Erika Delgado



A PhD student from Rio de Janeiro in Brazil is celebrating her graduation having successfully completed a doctorate in History at the University of Worcester.


Erica Delgado

Erika Melek Delgado, 32, whose PhD brought to light the experiences of African children caught up in the slave trade during the 19th century, made the 6,000 mile journey from Rio to Worcester to work with Worcester academic Professor Suzanne Schwarz, a world-leader in the field.

“I saw a scholarship opportunity to study with Professor Suzanne Schwarz, a specialist in the history of Sierra Leone and Maritime History at Worcester, and had to apply,” Erika said. “Suzanne’s in-depth knowledge on Sierra Leone’s history was fundamental for the development and quality of my research, and the scholarship made it possible for me to move from Brazil to the UK to develop my work.”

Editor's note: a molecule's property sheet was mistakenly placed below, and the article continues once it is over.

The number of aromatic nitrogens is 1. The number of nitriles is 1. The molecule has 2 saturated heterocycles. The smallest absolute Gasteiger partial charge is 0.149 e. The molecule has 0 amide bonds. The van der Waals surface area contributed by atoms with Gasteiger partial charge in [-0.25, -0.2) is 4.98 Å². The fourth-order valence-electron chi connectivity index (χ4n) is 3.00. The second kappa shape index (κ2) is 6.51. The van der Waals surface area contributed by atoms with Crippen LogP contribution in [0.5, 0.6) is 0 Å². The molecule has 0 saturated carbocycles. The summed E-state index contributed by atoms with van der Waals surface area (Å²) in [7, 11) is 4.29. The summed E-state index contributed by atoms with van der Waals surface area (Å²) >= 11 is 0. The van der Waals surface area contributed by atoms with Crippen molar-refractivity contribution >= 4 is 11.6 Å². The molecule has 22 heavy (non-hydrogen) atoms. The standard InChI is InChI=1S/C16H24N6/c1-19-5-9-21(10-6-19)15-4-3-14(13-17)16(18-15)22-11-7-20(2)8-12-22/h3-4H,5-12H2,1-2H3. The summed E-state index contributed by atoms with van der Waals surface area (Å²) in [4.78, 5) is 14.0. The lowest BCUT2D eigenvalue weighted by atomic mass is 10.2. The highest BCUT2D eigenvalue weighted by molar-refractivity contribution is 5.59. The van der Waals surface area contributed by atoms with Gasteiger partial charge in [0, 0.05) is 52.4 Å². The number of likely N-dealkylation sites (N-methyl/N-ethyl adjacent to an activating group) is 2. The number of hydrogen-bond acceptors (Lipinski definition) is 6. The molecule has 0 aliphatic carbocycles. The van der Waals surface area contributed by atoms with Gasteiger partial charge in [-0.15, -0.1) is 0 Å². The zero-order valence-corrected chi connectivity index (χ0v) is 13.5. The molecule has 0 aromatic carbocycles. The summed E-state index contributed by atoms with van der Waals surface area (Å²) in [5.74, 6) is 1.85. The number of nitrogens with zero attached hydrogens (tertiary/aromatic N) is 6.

“12.5 million people were transported during the transatlantic slave trade, and despite the experiences of Europeans in Africa and in the slave trade being widely recorded, very little was known on the experience of Africans. I wanted to shift focus and to look at the people behind the figures. As part of this move, I decided to research children as they were part of an even more silenced group,” she added.

“Coming from Rio de Janeiro, moving to Worcester was a huge change in lifestyle for me. Worcester is a beautiful, historic city, and I enjoyed getting to know a part of England that most international scholars do not see. I will take the friendships that I made in Worcester with me wherever I go in the world.”

Since completing her PhD, Erika has secured a fellowship at the Harriet Tubman Institute for Research on Africa and its Diasporas, at York University in Toronto, from where she intends to continue her international approach to the study of African history.

“My aim is to create more international collaboration among scholars,” she said. “For the next years I am planning a long period of research and temporary posts in different institutions, in different countries, mainly in West Africa.”